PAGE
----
Intensive interviews were conducted with each of 75 Canadian Olympic athletes representing 19 different sports in order to evaluate the sport psychology services offered to them. Athletes representing 12 of the sports indicated they had worked with 1 of 11 sport psychology consultants in preparation for the 1984 Olympic Games. Some were highly satisfied with their consultant and his or her mental training program, others were highly dissatisfied. A profile of the best and worst consultants was developed based upon the athletes’ perceptions of desirable and undesirable consultant characteristics. Suggestions are provided for improving the quality of sport psychology services for elite athletes.
Terry Orlick and John Partington
Mark H. Anshel and Thomas M. Brinthaupt
Psychological inventories are ubiquitous and necessary in sport psychology for gathering data to address selected research questions, making clinical diagnoses, and as guidelines for providing effective interventions. However, the improper use of inventories can result in inaccurate or incomplete interpretations of data or diagnoses, thereby compromising the effectiveness of intervention efforts and limiting the contributions of sport psychology consulting. The purposes of this article are to (a) summarize the major terminology associated with the use of psychological inventories, (b) provide an overview of reliability and validity issues relevant to establishing psychometric evidence for psychological inventories, (c) review the most common errors associated with using sport psychology inventories, and (d) provide best practice guidelines for the proper use of psychological inventories in sport psychology. If researchers and practitioners follow these guidelines, they can be more confident in the results and proper use of their interventions and consultations.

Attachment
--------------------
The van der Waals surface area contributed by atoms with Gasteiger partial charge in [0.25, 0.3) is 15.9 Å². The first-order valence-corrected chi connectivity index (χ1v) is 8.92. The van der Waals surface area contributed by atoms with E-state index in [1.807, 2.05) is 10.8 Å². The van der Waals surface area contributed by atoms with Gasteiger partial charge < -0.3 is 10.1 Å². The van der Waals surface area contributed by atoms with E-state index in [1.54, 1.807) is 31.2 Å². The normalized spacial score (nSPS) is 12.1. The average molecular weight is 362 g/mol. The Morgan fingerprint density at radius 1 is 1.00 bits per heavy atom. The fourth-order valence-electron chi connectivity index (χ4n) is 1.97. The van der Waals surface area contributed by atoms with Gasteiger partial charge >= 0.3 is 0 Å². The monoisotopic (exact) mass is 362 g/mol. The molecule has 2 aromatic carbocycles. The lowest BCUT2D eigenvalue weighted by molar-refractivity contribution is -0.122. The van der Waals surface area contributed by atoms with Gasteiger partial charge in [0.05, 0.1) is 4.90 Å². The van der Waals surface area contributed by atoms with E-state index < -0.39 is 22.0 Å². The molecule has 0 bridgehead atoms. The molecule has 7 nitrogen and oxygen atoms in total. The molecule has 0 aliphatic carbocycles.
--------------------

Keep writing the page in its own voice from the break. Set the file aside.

Joseph Baker, Jennifer Robertson-Wilson and Whitney Sedgwick
The current study examined whether the distribution of published research papers in the field of sport psychology followed the Lotka-Price Law of scientific productivity. All authors who had published articles in five sport psychology journals from 1970 to 2000 were considered. The impact of those authors was determined by the total number of published papers in all journals. Results provided limited support for the Lotka-Price Law; however, it appeared that the field of sport psychology was less elitist than other fields. Although these findings suggest that productivity in this field is similar to that in other fields of science, more research is needed to shed light on the role of the eminent scientist and the average researcher in the advancement of knowledge in sport psychology.
Monna Arvinen-Barrow, Brian Hemmings, Caryl A. Becker and Lynn Booth
To gain an insight to the existing suggestions and recommendations on chartered physiotherapists’ preferred methods of delivery for further training in sport psychology.
Jeffery P. Simons and Mark B. Andersen
The history and development of applied sport psychology practice has not received the same attention and documentation as that of academic sport psychology. After a brief introduction to the literature on the history and professional development of applied sport psychology, some personal perspectives from consultants who have been practicing “in the field” over the last two to four decades are provided. Eleven well-known practitioners discuss how they got started, how their consulting has developed, what significant experiences they have had, and what lessons they have learned along the way. They relate their views on the progression of professional practice and what the future may hold. Finally, they offer some encouragement, cautions, and words of wisdom for fellow and future colleagues in sport psychology consulting.
Nicholas L. Holt and William B. Strean
Few studies have considered specific factors of service delivery in applied sport psychology that might contribute to successful outcomes (Petitpas, Giges, & Danish, 1999). It has been suggested that the sport psychology consultant (SPC)-athlete relationship is at the core of athlete-centered approaches (Petitpas et al., 1999; Ravizza, 1990; Thompson, 1998). The purposes of this paper are to discuss issues related to (a) professional education, training, and the role of supervision in the SPC service delivery process; (b) the SPC-athlete relationship; and (c) the need for reflective practice in applied sport psychology. A narrative of self (Sparkes, 2000) is presented by a trainee SPC to demonstrate the practicality of Tripp’s (1993) critical incident reflection exercise. Issues arising from an initial intake meeting with a competitive athlete are reflected upon and analyzed. Reflection is suggested as a tool for education and supervision in applied sport psychology.